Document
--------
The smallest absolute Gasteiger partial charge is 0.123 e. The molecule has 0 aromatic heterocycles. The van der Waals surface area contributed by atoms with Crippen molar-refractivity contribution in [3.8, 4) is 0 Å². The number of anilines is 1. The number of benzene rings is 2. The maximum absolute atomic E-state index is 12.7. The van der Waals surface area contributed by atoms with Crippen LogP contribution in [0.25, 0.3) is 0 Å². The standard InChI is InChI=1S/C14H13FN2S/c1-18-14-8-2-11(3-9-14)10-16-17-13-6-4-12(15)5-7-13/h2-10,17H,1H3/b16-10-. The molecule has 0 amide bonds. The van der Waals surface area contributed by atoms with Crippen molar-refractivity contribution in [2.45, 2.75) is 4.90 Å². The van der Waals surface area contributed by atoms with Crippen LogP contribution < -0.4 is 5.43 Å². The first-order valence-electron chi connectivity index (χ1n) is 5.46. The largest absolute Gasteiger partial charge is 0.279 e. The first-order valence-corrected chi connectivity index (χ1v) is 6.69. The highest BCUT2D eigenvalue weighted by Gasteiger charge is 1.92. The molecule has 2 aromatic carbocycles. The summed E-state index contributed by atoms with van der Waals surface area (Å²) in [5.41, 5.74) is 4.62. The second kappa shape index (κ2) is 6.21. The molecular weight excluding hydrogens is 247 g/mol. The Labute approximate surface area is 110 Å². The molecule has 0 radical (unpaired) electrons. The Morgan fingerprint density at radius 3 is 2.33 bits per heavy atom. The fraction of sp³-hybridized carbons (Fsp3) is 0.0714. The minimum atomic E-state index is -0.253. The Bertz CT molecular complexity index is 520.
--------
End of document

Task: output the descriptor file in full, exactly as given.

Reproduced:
The smallest absolute Gasteiger partial charge is 0.123 e. The molecule has 0 aromatic heterocycles. The van der Waals surface area contributed by atoms with Crippen molar-refractivity contribution in [3.8, 4) is 0 Å². The number of anilines is 1. The number of benzene rings is 2. The maximum absolute atomic E-state index is 12.7. The van der Waals surface area contributed by atoms with Crippen LogP contribution in [0.25, 0.3) is 0 Å². The standard InChI is InChI=1S/C14H13FN2S/c1-18-14-8-2-11(3-9-14)10-16-17-13-6-4-12(15)5-7-13/h2-10,17H,1H3/b16-10-. The molecule has 0 amide bonds. The van der Waals surface area contributed by atoms with Crippen molar-refractivity contribution in [2.45, 2.75) is 4.90 Å². The van der Waals surface area contributed by atoms with Crippen LogP contribution < -0.4 is 5.43 Å². The first-order valence-electron chi connectivity index (χ1n) is 5.46. The largest absolute Gasteiger partial charge is 0.279 e. The first-order valence-corrected chi connectivity index (χ1v) is 6.69. The highest BCUT2D eigenvalue weighted by Gasteiger charge is 1.92. The molecule has 2 aromatic carbocycles. The summed E-state index contributed by atoms with van der Waals surface area (Å²) in [5.41, 5.74) is 4.62. The second kappa shape index (κ2) is 6.21. The molecular weight excluding hydrogens is 247 g/mol. The Labute approximate surface area is 110 Å². The molecule has 0 radical (unpaired) electrons. The Morgan fingerprint density at radius 3 is 2.33 bits per heavy atom. The fraction of sp³-hybridized carbons (Fsp3) is 0.0714. The minimum atomic E-state index is -0.253. The Bertz CT molecular complexity index is 520.